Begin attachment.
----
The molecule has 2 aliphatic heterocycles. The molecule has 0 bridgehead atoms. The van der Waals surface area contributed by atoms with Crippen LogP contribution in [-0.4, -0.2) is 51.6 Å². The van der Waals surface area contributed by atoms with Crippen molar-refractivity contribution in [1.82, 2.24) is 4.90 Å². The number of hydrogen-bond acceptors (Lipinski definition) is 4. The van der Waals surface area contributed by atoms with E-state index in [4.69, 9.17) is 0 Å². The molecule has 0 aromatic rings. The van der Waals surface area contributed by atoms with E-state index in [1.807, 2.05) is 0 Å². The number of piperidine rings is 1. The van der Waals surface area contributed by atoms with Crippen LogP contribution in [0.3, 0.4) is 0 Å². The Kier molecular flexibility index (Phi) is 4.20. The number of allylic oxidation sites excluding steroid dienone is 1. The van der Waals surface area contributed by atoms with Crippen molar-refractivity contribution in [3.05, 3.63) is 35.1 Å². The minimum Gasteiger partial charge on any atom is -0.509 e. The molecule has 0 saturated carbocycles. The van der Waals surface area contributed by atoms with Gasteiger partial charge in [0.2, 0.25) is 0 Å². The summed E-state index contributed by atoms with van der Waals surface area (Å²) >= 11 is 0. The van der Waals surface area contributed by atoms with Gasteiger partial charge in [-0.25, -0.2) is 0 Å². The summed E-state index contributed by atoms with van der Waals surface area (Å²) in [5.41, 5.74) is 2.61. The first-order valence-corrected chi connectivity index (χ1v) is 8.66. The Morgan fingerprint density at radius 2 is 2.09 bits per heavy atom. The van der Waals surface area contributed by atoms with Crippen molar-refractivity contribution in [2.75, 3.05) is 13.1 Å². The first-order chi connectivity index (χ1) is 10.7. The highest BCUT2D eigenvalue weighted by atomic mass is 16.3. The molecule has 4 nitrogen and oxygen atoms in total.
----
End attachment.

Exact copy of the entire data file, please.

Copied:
The molecule has 2 aliphatic heterocycles. The molecule has 0 bridgehead atoms. The van der Waals surface area contributed by atoms with Crippen LogP contribution in [-0.4, -0.2) is 51.6 Å². The van der Waals surface area contributed by atoms with Crippen molar-refractivity contribution in [1.82, 2.24) is 4.90 Å². The number of hydrogen-bond acceptors (Lipinski definition) is 4. The van der Waals surface area contributed by atoms with E-state index in [4.69, 9.17) is 0 Å². The molecule has 0 aromatic rings. The van der Waals surface area contributed by atoms with E-state index in [1.807, 2.05) is 0 Å². The number of piperidine rings is 1. The van der Waals surface area contributed by atoms with Crippen LogP contribution in [0.3, 0.4) is 0 Å². The Kier molecular flexibility index (Phi) is 4.20. The number of allylic oxidation sites excluding steroid dienone is 1. The van der Waals surface area contributed by atoms with Crippen molar-refractivity contribution in [3.05, 3.63) is 35.1 Å². The minimum Gasteiger partial charge on any atom is -0.509 e. The molecule has 0 saturated carbocycles. The van der Waals surface area contributed by atoms with Gasteiger partial charge in [0.2, 0.25) is 0 Å². The summed E-state index contributed by atoms with van der Waals surface area (Å²) >= 11 is 0. The van der Waals surface area contributed by atoms with Gasteiger partial charge in [-0.25, -0.2) is 0 Å². The summed E-state index contributed by atoms with van der Waals surface area (Å²) in [5.41, 5.74) is 2.61. The first-order valence-corrected chi connectivity index (χ1v) is 8.66. The Morgan fingerprint density at radius 2 is 2.09 bits per heavy atom. The van der Waals surface area contributed by atoms with Crippen molar-refractivity contribution in [2.75, 3.05) is 13.1 Å². The first-order chi connectivity index (χ1) is 10.7. The highest BCUT2D eigenvalue weighted by atomic mass is 16.3. The molecule has 4 nitrogen and oxygen atoms in total.